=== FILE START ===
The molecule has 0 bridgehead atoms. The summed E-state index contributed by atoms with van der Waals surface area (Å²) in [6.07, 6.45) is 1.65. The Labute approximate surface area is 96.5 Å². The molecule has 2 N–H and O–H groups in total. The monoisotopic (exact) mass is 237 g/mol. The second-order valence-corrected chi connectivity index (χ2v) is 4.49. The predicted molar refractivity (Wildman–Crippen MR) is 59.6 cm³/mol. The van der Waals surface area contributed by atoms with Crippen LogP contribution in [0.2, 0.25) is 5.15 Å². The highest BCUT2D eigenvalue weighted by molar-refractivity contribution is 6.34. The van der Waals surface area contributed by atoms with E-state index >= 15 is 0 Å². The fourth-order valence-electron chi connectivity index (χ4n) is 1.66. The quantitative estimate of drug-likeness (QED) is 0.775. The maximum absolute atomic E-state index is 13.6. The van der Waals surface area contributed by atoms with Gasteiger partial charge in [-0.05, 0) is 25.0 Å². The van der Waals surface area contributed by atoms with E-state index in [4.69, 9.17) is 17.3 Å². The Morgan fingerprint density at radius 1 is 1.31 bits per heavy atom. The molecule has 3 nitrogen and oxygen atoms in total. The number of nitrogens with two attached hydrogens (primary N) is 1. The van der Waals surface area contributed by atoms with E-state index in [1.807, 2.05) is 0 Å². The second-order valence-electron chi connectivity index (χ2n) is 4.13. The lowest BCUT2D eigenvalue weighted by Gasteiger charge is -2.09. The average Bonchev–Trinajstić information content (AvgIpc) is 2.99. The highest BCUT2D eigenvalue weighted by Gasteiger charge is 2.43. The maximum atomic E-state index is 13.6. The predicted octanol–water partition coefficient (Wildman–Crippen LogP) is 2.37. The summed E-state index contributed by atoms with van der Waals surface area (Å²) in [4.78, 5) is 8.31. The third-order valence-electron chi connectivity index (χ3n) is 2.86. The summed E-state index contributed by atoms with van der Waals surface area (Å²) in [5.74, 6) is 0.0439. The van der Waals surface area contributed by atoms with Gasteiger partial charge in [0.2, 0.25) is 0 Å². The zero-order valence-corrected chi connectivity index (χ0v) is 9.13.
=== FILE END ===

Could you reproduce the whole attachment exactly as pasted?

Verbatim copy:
The molecule has 0 bridgehead atoms. The summed E-state index contributed by atoms with van der Waals surface area (Å²) in [6.07, 6.45) is 1.65. The Labute approximate surface area is 96.5 Å². The molecule has 2 N–H and O–H groups in total. The monoisotopic (exact) mass is 237 g/mol. The second-order valence-corrected chi connectivity index (χ2v) is 4.49. The predicted molar refractivity (Wildman–Crippen MR) is 59.6 cm³/mol. The van der Waals surface area contributed by atoms with Crippen LogP contribution in [0.2, 0.25) is 5.15 Å². The highest BCUT2D eigenvalue weighted by molar-refractivity contribution is 6.34. The van der Waals surface area contributed by atoms with E-state index >= 15 is 0 Å². The fourth-order valence-electron chi connectivity index (χ4n) is 1.66. The quantitative estimate of drug-likeness (QED) is 0.775. The maximum absolute atomic E-state index is 13.6. The van der Waals surface area contributed by atoms with Gasteiger partial charge in [-0.05, 0) is 25.0 Å². The van der Waals surface area contributed by atoms with E-state index in [4.69, 9.17) is 17.3 Å². The Morgan fingerprint density at radius 1 is 1.31 bits per heavy atom. The molecule has 3 nitrogen and oxygen atoms in total. The number of nitrogens with two attached hydrogens (primary N) is 1. The van der Waals surface area contributed by atoms with E-state index in [1.807, 2.05) is 0 Å². The second-order valence-electron chi connectivity index (χ2n) is 4.13. The lowest BCUT2D eigenvalue weighted by Gasteiger charge is -2.09. The average Bonchev–Trinajstić information content (AvgIpc) is 2.99. The highest BCUT2D eigenvalue weighted by Gasteiger charge is 2.43. The maximum atomic E-state index is 13.6. The predicted octanol–water partition coefficient (Wildman–Crippen LogP) is 2.37. The summed E-state index contributed by atoms with van der Waals surface area (Å²) in [4.78, 5) is 8.31. The third-order valence-electron chi connectivity index (χ3n) is 2.86. The summed E-state index contributed by atoms with van der Waals surface area (Å²) in [5.74, 6) is 0.0439. The van der Waals surface area contributed by atoms with Gasteiger partial charge in [0.2, 0.25) is 0 Å². The zero-order valence-corrected chi connectivity index (χ0v) is 9.13.